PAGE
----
• Page 62 Check for any traces of fl ooding, particularly between the beeper and the lid, or for any other damage. In case of a leak or any other damage, bring the dive computer to an authorized SUUNTO dealer or distributor for check and repair. Check the condition of the O-ring; a defective O-ring may indicate sealing or other problems.
  • Page 63 Check that the battery compartment, battery holder and lid are clean. Clean with soft cloth if necessary. 10. Gently insert the new battery in the battery compartment. Check the polarity of the battery: the “-” mark should point toward the bottom of the compartment and the “+”...
  • Page 64 K5592 Complete Strap V5841 Fig. 5.1 Instrument parts. The code after the name stands for spare part order number. Fig. 5.2 Opening of the securing ring. CAUTION! Vyper Case Battery K5597 Battery Retainer V5842 Boot K5593 Spring Bar K5588 Short Strap with...
  • Page 65: Technical Description

    6. TECHNICAL DESCRIPTION 6.1. OPERATING PRINCIPLES NO-DECOMPRESSION LIMITS The no-decompression limits displayed by the dive computer in a fresh start are (see Table 6.1 and Table 6.2), for most dives to a single depth, slightly more con- servative than those permitted by the U.S. Navy tables. TABLE 6.1 NO-DECOMPRESSION TIME LIMITS (min) FOR VARIOUS DEPTHS (m) FOR THE FIRST DIVE OF A SERIES Personal Mode / Altitude Mode...
  • Page 66: Altitude Diving

    ALTITUDE DIVING The atmospheric pressure is lower at high altitudes than at sea level. After traveling to a higher altitude, the diver will have additional nitrogen in his body, compared to the equilibrium situation at the original altitude. This “additional” nitrogen is released gradually in time and equilibrium is reached within a couple of days.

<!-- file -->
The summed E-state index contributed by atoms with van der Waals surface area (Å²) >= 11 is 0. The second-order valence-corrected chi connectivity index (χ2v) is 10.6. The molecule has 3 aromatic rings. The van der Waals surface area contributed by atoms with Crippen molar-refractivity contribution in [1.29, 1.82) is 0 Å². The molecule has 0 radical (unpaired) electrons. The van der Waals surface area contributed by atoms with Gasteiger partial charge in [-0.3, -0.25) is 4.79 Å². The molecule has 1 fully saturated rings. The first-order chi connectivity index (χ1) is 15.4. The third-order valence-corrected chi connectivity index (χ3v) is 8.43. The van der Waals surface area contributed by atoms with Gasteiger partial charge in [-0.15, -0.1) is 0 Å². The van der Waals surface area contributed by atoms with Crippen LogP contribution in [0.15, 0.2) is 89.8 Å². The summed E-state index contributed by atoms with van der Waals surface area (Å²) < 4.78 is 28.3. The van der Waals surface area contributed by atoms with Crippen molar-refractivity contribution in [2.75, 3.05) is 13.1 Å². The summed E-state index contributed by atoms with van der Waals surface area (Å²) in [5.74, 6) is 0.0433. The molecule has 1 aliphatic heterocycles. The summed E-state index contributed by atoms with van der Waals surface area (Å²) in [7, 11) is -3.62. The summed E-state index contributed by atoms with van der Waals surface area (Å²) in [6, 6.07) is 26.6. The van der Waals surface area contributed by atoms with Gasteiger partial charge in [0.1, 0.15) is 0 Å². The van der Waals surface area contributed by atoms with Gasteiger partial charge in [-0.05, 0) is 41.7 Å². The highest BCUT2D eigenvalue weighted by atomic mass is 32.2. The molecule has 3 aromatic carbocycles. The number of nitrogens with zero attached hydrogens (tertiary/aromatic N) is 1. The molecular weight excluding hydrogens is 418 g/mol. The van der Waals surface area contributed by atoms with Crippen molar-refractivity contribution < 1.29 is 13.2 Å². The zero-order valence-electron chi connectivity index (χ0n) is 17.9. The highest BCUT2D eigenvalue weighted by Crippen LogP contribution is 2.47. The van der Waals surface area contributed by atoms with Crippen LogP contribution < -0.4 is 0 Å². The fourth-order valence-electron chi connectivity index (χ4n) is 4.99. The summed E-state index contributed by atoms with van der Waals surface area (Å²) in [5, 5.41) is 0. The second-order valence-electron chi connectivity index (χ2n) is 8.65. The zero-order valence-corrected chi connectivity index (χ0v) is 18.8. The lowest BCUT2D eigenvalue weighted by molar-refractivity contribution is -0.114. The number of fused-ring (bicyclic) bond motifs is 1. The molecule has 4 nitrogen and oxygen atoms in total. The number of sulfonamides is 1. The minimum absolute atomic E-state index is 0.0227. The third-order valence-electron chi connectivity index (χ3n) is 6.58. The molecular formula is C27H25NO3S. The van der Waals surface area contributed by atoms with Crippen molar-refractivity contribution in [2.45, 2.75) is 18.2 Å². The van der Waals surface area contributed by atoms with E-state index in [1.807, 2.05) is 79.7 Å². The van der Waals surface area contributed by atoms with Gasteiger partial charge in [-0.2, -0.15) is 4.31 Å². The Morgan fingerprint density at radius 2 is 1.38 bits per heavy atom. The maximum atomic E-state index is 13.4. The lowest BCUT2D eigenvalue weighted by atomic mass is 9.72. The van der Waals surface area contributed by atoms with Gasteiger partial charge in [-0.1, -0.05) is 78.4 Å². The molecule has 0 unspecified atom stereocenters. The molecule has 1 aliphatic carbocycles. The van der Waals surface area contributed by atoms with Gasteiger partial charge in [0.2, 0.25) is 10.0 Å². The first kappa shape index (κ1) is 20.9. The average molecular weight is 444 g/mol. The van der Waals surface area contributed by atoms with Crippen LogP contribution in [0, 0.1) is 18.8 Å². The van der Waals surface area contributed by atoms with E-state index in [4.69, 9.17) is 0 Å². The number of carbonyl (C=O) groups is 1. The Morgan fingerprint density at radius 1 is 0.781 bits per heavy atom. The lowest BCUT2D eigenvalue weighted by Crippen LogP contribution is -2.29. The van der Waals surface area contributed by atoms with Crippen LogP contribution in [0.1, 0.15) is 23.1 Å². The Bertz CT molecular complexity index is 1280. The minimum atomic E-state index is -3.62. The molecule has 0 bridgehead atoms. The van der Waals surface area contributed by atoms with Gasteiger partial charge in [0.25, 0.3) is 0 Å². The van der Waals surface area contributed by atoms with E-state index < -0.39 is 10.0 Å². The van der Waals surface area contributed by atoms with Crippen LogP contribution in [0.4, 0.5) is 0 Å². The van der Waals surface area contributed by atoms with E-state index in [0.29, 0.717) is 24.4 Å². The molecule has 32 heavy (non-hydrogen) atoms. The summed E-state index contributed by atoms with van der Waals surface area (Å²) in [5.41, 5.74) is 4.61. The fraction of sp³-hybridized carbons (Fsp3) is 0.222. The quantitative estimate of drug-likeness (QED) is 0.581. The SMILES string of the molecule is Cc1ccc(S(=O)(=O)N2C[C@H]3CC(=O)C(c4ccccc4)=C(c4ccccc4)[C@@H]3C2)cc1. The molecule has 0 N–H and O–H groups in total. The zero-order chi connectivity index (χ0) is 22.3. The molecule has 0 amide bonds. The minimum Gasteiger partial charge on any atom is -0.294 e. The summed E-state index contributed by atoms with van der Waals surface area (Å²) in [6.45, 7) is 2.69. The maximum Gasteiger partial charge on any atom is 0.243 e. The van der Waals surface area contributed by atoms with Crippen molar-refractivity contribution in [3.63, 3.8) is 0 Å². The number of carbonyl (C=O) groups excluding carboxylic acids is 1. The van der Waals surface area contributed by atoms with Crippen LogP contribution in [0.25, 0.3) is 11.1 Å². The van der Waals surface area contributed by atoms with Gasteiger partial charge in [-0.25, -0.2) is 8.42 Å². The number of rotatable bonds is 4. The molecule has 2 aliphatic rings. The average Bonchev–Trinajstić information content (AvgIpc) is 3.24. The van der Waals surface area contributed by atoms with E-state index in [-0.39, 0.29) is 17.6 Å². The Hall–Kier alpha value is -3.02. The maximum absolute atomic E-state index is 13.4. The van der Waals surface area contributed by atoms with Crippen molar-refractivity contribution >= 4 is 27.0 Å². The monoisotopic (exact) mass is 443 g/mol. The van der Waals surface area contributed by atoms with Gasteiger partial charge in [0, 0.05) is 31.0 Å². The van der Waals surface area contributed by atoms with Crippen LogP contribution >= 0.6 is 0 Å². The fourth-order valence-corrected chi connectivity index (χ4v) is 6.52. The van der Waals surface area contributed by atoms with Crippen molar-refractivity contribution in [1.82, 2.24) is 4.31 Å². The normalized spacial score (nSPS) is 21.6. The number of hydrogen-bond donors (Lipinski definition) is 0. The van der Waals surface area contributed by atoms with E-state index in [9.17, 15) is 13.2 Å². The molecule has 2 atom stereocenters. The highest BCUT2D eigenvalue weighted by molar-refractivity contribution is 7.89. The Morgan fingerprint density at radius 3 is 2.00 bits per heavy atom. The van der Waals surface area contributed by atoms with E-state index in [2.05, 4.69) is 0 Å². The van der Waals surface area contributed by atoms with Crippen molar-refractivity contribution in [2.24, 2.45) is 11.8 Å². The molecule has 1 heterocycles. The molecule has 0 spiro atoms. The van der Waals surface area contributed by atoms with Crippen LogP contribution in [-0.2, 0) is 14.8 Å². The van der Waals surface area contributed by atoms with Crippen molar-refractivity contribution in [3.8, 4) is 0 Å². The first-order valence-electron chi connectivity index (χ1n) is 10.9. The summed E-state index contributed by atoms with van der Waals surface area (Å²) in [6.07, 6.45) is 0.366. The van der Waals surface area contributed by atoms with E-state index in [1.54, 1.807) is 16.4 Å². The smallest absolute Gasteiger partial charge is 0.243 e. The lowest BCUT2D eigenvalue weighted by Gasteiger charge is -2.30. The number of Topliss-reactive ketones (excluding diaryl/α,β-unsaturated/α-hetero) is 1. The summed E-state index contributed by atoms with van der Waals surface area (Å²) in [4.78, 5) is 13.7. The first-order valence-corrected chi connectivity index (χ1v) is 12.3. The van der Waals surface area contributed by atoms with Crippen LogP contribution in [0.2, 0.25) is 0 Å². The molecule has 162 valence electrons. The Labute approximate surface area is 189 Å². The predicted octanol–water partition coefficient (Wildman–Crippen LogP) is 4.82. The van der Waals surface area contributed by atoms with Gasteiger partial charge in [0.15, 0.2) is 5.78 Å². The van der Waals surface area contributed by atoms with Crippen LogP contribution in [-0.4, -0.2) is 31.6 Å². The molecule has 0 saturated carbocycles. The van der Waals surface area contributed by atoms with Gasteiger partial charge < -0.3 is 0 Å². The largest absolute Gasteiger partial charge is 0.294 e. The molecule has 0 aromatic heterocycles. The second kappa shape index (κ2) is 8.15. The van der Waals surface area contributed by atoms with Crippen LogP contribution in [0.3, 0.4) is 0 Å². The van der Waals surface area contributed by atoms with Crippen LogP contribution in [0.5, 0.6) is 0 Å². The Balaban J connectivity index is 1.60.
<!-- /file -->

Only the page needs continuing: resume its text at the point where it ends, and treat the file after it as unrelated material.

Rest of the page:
• Page 67: Reduced Gradient Bubble Model, Suunto Rgbm

    • taking a modern approach to a diffi cult problem. The SUUNTO RGBM algorithm is developed in co-operation with SUUNTO and Bruce R. Wienke. It is based both on laboratory experiments and diving data (for example DAN’s dive data).
  • Page 68: Oxygen Exposure

    6.3. OXYGEN EXPOSURE The oxygen exposure calculations are based on currently accepted exposure time limit tables and principles. In addition to this the dive computer uses several methods to conservatively estimate the oxygen exposure. These include for example: • the displayed oxygen exposure calculations are rounded to the next higher whole percentage value •...
  • Page 69: Technical Specification

    6.4. TECHNICAL SPECIFICATION Dimensions and weight without the boot and strap: • Diameter: 61 mm [2.4 in] • Thickness: 28 mm [1.1 in] • Weight: 68 g [2.4 oz] Depth Gauge: • Temperature compensated pressure sensor • Salt water calibrated, in fresh water the readings are about 3% smaller (calibrated complying with prEN 13319) •...